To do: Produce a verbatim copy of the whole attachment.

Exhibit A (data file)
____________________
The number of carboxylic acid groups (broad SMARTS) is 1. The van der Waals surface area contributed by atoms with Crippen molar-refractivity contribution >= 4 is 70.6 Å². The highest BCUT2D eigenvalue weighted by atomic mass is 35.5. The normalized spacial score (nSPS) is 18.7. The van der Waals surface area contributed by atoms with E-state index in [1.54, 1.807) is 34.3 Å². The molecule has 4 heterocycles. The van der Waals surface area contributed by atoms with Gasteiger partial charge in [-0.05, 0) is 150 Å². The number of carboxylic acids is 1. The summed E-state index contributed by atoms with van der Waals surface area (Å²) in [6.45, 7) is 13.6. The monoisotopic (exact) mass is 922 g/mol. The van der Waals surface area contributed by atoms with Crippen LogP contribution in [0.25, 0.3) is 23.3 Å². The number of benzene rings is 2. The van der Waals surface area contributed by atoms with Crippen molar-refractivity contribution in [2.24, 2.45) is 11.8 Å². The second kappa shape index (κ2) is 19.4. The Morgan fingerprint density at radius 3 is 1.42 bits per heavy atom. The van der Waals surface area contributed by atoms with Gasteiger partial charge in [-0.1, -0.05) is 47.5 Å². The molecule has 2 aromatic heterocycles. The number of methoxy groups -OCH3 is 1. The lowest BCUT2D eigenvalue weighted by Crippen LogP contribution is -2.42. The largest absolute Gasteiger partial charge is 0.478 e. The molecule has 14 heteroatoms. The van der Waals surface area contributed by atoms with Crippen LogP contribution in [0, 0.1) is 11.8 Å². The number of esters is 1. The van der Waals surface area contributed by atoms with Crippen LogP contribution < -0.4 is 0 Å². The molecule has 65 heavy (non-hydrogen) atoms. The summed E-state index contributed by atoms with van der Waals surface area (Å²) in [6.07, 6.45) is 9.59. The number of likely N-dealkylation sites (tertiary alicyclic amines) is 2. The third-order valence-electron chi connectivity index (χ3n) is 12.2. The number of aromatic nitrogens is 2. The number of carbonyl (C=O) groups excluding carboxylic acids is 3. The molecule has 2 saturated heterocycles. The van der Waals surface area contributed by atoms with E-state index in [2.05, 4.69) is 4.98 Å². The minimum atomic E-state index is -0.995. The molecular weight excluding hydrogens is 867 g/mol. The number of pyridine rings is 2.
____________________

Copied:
The number of carboxylic acid groups (broad SMARTS) is 1. The van der Waals surface area contributed by atoms with Crippen molar-refractivity contribution >= 4 is 70.6 Å². The highest BCUT2D eigenvalue weighted by atomic mass is 35.5. The normalized spacial score (nSPS) is 18.7. The van der Waals surface area contributed by atoms with E-state index in [1.54, 1.807) is 34.3 Å². The molecule has 4 heterocycles. The van der Waals surface area contributed by atoms with Gasteiger partial charge in [-0.05, 0) is 150 Å². The number of carboxylic acids is 1. The summed E-state index contributed by atoms with van der Waals surface area (Å²) in [6.45, 7) is 13.6. The monoisotopic (exact) mass is 922 g/mol. The van der Waals surface area contributed by atoms with Crippen LogP contribution in [0.25, 0.3) is 23.3 Å². The number of benzene rings is 2. The van der Waals surface area contributed by atoms with Crippen molar-refractivity contribution in [2.24, 2.45) is 11.8 Å². The second kappa shape index (κ2) is 19.4. The Morgan fingerprint density at radius 3 is 1.42 bits per heavy atom. The van der Waals surface area contributed by atoms with Gasteiger partial charge in [-0.1, -0.05) is 47.5 Å². The molecule has 2 aromatic heterocycles. The number of methoxy groups -OCH3 is 1. The lowest BCUT2D eigenvalue weighted by Crippen LogP contribution is -2.42. The largest absolute Gasteiger partial charge is 0.478 e. The molecule has 14 heteroatoms. The van der Waals surface area contributed by atoms with Crippen LogP contribution in [0, 0.1) is 11.8 Å². The number of esters is 1. The van der Waals surface area contributed by atoms with Crippen LogP contribution < -0.4 is 0 Å². The molecule has 65 heavy (non-hydrogen) atoms. The summed E-state index contributed by atoms with van der Waals surface area (Å²) in [6.07, 6.45) is 9.59. The number of likely N-dealkylation sites (tertiary alicyclic amines) is 2. The third-order valence-electron chi connectivity index (χ3n) is 12.2. The number of aromatic nitrogens is 2. The number of carbonyl (C=O) groups excluding carboxylic acids is 3. The molecule has 2 saturated heterocycles. The van der Waals surface area contributed by atoms with E-state index in [2.05, 4.69) is 4.98 Å². The minimum atomic E-state index is -0.995. The molecular weight excluding hydrogens is 867 g/mol. The number of pyridine rings is 2.